Blanching is the process of partially cooking food, usually vegetables, by submerging them in rapidly boiling, heavily salted water for a short period of time. The goal of blanching is not to fully cook the vegetable, but to partially cook it in an effort to preserve its texture and flavor. The water is heavily salted to bring out the vegetable’s flavor. How heavily salted should it be? Think ocean salty.
Cooking time will vary depending on the vegetable – carrots because they’re denser will take longer than a green bean or broccoli – but all vegetables will give you a pretty clear visual cue when they’re ready to be removed from the water. When a vegetable is properly blanched, it will turn the brightest shade of whatever color it naturally is. Broccoli will turn bright green, carrots bright orange, even cauliflower will wake up to a brighter shade of beige.
Blanched veggies should be softer than when you started out, but should still have some bite to them. The term ‘crisp-tender’ is often used in recipes to describe the texture properly blanched vegetables should have.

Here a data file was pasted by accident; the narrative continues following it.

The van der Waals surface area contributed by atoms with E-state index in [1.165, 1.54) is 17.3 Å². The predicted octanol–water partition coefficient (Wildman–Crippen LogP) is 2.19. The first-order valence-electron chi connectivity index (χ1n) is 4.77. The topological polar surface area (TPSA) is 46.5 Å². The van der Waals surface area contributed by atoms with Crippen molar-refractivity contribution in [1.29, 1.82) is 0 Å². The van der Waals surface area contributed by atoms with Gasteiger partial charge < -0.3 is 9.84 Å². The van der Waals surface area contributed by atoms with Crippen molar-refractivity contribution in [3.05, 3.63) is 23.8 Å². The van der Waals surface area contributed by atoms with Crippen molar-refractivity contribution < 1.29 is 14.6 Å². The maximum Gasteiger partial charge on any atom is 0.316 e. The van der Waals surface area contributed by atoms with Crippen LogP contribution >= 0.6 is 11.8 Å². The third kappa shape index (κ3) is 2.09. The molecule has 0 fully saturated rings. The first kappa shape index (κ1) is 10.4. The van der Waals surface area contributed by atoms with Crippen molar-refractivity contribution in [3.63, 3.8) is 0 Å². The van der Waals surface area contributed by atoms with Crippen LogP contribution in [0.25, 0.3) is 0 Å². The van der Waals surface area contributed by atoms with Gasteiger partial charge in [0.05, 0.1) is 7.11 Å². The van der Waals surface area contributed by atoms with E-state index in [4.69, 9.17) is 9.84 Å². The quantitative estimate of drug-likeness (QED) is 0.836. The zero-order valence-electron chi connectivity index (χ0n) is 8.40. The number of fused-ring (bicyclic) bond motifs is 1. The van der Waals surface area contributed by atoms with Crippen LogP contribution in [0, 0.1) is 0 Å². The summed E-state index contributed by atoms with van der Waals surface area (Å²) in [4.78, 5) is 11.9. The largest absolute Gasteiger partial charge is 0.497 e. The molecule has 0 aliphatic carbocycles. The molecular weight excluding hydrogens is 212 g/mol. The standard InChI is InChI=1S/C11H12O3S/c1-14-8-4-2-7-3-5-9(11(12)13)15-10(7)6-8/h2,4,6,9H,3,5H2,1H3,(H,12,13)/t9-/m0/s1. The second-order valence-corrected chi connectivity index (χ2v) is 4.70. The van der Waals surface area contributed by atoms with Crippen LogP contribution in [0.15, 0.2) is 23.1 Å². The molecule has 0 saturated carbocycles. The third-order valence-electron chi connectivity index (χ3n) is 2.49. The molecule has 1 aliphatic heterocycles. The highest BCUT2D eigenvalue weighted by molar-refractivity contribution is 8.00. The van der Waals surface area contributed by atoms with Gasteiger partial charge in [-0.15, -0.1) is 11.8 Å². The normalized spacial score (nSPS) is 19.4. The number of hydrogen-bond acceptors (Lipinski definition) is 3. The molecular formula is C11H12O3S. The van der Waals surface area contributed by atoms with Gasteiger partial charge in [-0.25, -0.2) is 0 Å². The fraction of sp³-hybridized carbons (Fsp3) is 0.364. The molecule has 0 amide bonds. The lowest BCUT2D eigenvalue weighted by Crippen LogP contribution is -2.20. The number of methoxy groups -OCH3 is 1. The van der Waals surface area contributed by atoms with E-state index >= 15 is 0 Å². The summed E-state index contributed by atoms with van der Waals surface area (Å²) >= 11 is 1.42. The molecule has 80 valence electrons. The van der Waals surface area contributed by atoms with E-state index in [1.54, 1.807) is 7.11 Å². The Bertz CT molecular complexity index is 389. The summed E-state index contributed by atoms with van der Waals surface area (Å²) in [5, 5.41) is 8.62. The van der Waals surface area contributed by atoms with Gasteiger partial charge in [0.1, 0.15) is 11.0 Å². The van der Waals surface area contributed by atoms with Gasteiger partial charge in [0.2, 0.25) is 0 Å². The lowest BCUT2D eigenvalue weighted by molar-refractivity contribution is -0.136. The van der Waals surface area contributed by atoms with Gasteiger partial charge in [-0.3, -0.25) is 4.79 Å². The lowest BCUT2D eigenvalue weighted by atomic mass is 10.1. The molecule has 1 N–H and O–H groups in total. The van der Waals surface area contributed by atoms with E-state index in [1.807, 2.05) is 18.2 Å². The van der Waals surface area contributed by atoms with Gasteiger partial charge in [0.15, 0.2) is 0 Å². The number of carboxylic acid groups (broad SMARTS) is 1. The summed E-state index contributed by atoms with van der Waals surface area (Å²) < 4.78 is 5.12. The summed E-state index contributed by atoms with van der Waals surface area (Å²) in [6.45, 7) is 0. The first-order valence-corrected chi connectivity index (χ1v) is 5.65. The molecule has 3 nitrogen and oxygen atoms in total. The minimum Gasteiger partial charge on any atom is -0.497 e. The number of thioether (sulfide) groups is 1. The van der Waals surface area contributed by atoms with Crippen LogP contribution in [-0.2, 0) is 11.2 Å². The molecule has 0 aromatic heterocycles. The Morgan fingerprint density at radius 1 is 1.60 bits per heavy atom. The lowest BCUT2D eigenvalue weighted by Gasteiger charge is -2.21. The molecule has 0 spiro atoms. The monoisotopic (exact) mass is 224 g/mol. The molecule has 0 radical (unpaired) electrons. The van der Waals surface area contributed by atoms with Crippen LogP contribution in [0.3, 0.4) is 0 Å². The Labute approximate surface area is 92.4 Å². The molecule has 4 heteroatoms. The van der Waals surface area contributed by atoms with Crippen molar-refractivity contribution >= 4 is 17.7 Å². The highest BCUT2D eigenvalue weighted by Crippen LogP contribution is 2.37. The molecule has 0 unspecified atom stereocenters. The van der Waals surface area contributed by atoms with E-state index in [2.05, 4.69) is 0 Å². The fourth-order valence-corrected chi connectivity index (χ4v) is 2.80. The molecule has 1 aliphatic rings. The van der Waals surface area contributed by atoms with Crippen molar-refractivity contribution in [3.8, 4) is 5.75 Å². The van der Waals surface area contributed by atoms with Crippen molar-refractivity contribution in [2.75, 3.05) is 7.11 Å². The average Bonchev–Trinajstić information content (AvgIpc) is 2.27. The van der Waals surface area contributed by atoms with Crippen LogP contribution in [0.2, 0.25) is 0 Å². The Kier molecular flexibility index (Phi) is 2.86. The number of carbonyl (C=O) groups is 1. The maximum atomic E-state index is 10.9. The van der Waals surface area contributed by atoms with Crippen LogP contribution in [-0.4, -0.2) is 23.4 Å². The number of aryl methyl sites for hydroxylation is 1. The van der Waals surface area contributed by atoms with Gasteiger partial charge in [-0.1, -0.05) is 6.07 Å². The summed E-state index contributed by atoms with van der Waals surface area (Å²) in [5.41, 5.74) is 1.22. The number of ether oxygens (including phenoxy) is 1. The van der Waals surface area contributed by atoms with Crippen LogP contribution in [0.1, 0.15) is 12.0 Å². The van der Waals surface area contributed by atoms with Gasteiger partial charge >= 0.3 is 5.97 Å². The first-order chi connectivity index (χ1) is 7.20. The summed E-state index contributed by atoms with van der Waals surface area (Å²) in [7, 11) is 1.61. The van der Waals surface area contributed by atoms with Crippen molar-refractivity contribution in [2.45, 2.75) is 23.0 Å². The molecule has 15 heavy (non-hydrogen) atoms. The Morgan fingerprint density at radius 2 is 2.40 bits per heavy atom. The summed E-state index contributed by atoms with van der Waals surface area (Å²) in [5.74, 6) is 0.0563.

Once vegetables are removed from the hot water, they should be shocked, or submerged in ice cold water, to stop them from continuing to cook. Be careful not to leave them in the cold water too long or you’ll lose the brilliant color and they’ll become soft. I’ll admit that I rarely fill a large bowl with ice and cold water to shock my vegetables. (I’m lazy.) Instead, I’ll run cold water over them until they’re at room temperature. This usually takes about 20-30 seconds.
Blanching is often a first step in the cooking process. It’s usually followed by sautéing the vegetables to rewarm them, although blanched vegetables may be eaten as is. If you are cooking your vegetables further, make sure you let them drain completely or pat them dry before moving on. You don’t want that extra moisture to ruin the texture of your dish.
The term blanch can also be used to refer to partially cooking foods in hot oil, but that’s another story…